Show me the honey
The Scottish Bee Company’s Suzie Millar is a sommelier with a nose for quality honey, says Morag Bootland
Not all honeys are created equal. But here in Scotland we produce some of the finest in the world, a fact that is verified by the expert senses of honey sommelier Suzie Millar.
Suzie and Iain Millar set up The Scottish Bee Company in 2017 with the intention of using the amazing honey that is produced here in Scotland to support the conservation of bees. They buy honey from bee farmers across Scotland, from the Strathdon Valley in Aberdeenshire through Perthshire and Fife and into Dumfies and Galloway, to produce a range of quality honeys.
Suzie’s background is in chiropracting and Iain’s in finance, so producing honey was a leap. But their business is going from strength to strength and they’ve now trained Scotland’s first ever bee farming apprentice in Katie Warwick, who is in charge of their own hives. Suzie has undertaken some training of her own to become a fully qualified honey sommelier.
We’re probably more familiar with being incredibly impressed by the knowledge and skills of wine sommeliers, and Suzie explains that being a honey sommelier has lots of similarities.
‘A honey sommelier is someone who specialises in the taste, texture and quality of honey,’ she tells me.
Suzie trained with the Italian National Register of Experts in the Sensory Analysis of Honey. ‘It means that I can distinguish between whether a honey contains lots of flora, if it is a polyfloral honey, or if it is a monofloral honey where the bees have foraged on just one type of flora.’ In Scotland there is one main type of monofloral honey and unsurprisingly that’s heather. Suzie describes the characteristics of this as ‘rich with lots of toffee and vanilla notes’.
When it comes to polyfloral honeys that’s when it gets a bit trickier to identify what the bees have been foraging on.
‘You can have lime trees, sycamore, wildflowers or oilseed rape,’ says Suzie. ‘We’ve even had honey with fava beans. But then you’re getting really niche and it’s very difficult to pick out the individual smells.’
I’m curious as to whether anyone can train as a honey sommelier, or if you need to have especially atuned senses or a natural abilty. Suzie assures me that anyone can learn the skill.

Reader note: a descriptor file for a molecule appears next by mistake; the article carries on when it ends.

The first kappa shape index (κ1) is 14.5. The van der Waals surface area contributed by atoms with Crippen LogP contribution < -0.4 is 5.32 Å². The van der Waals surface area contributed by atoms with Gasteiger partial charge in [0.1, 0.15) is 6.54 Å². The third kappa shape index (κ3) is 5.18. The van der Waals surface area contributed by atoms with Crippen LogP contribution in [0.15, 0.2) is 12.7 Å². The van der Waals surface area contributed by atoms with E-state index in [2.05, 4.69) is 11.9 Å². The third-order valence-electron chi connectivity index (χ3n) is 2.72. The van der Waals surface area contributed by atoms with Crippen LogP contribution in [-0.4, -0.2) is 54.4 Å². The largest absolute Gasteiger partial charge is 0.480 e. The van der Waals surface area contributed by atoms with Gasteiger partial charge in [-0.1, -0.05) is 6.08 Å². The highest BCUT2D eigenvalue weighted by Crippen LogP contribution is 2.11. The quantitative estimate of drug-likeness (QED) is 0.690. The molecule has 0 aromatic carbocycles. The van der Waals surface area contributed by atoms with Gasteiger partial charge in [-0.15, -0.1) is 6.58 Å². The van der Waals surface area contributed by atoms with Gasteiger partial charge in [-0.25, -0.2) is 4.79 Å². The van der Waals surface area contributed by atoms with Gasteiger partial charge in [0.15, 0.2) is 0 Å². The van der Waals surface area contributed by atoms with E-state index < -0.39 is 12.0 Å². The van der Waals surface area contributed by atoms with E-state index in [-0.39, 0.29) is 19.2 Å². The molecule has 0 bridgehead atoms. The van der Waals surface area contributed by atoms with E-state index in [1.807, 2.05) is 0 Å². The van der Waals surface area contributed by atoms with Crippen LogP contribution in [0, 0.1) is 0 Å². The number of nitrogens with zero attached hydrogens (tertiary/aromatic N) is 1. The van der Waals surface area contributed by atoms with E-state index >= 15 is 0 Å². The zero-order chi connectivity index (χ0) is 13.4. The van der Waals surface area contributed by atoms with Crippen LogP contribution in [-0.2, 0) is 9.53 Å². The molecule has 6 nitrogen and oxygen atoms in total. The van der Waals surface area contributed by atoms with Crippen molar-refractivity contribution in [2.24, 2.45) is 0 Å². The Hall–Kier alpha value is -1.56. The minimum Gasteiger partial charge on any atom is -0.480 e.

‘I don’t think I had any natural ability. The training lasted for five days. The first day was focused purely on
‘A honey sommelier is someone who specialises in the taste, texture and quality of honey’
background and we weren’t allowed to smell or taste the honey. The second day was entirely spent analysing the texture of honeys. The third day you solely analyse smell and finally on the fourth day you taste the honey.
‘It is bonkers. You think to yourself, how on earth am I going to be able to spend eight hours just looking at textures of honey? But it is absolutely fascinating. You learn about which parts of the tongue taste different things and the different types of tastes that there are; sweet, sour, umami. It really makes you an expert on taste. I also loved the fact that it taught me what a good quality honey should be.’
And that’s massively important to the ethos of The Scottish Bee Company. ‘If there’s a smoky smell then you know that the bee keeper has been using too much smoke to get the bees away and it’s no longer allowed to be called honey.
‘If it’s been ever so slightly overheated then it’s not allowed to be called honey. Or if it’s been mixed with anything or put in the wrong container and has a slightly metallic smell then it’s no longer allowed to be called honey. But, nobody knows that in the UK!’
Katie and Iain are determined to maintain the highest quality standards in their honey and test it using a mixture of sommeliers and lab testing.
‘The Germans and Italians are pioneers in quality honey, says Suzie. ‘We’re determined to follow suit.’ www.scottishbeecompany.co.uk